Some Thoughts on Critical Reading
By the DAS Team, directors of academic support, Empire State College
June 16, 2014
Students at Empire State College do much of their work independently. While they communicate and learn from their mentors, they also acquire knowledge by doing the required reading, writing and research, on their own. Critical reading is necessary to comprehend the content of a study, as well as being able to understand what questions to ask, to better understand that content.
Critical reading is active reading. It requires effort to achieve an understanding. You may be able to read every word in a paragraph correctly, and not be able to make sense of the text. In order to better comprehend the ideas within a text, you must be an active participant before, during and after you read.
The following steps can be used to develop successful critical reading skills.
First, it is important to read in a place where one can concentrate. Whereas most people prefer a quiet place such as a library or a private room to read, others feel they can concentrate while listening to music. The first act of successful critical reading is to choose an environment that is conducive to focusing.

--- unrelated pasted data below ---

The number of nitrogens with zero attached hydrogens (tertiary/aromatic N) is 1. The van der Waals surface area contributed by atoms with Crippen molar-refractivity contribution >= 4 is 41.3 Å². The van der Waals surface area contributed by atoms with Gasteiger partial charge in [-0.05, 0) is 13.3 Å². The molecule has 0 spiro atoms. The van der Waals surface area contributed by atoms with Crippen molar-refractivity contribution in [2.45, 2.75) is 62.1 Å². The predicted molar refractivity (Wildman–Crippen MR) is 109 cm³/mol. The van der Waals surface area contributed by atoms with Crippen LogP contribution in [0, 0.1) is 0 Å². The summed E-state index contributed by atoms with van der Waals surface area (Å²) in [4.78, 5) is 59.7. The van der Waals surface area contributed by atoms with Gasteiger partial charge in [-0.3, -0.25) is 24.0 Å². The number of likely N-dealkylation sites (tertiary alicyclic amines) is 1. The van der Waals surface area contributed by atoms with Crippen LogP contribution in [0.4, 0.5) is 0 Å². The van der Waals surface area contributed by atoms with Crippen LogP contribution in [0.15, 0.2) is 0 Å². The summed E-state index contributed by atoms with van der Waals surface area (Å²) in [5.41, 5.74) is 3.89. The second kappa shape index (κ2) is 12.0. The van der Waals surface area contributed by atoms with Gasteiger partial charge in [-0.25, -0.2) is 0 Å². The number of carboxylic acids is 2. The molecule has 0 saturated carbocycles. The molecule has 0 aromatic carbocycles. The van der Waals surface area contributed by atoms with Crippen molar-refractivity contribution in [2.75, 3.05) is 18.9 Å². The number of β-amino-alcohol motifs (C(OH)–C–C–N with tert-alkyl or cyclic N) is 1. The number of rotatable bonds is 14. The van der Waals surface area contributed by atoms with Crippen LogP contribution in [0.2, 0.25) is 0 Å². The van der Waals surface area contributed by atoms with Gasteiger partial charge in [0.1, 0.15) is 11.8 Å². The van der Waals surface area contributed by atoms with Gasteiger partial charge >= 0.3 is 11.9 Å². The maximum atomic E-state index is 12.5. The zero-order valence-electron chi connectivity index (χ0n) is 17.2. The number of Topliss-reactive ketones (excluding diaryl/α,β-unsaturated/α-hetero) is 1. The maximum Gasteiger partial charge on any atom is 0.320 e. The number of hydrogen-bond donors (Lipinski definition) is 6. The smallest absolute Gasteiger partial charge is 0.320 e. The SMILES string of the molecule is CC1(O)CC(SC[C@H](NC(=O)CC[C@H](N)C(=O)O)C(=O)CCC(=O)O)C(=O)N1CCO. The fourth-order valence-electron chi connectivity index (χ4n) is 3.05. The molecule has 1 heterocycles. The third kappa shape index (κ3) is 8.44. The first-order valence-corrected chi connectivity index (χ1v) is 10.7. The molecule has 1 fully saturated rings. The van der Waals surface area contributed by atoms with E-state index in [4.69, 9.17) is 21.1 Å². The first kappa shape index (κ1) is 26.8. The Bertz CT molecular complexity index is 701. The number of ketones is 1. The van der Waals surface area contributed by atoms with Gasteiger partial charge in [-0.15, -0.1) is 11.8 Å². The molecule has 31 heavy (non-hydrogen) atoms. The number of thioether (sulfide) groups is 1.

Next, begin to pre-read the text. Skim the reading assignment by reading chapter titles, subheadings, highlighted sections and any text that accompanies illustrations or charts. You also can read the topic sentence of each paragraph to help identify what supporting details to look for.
Then, begin reading the text with a pen or pencil in hand. While reading, underline the key points and assertions of each paragraph. Mark confusing parts that require re-reading and unpacking sentences. Connect important words, phrases or ideas with arrows. In the margin of the text, write your own associations or questions related to the text. Keep a dictionary handy to look up any unfamiliar words, and write brief definitions in the text.
Finally, reread your annotations. Consolidate and integrate what you have read. Try to summarize the author’s purpose, main ideas and /or arguments. Write the meaning of the text in your own words. With a better understanding of the text, reread it to clarify what you have learned and what you need to further analyze.
Taking the time to read your assignments with a critical eye can make writing assignments a thoughtful, even enjoyable process.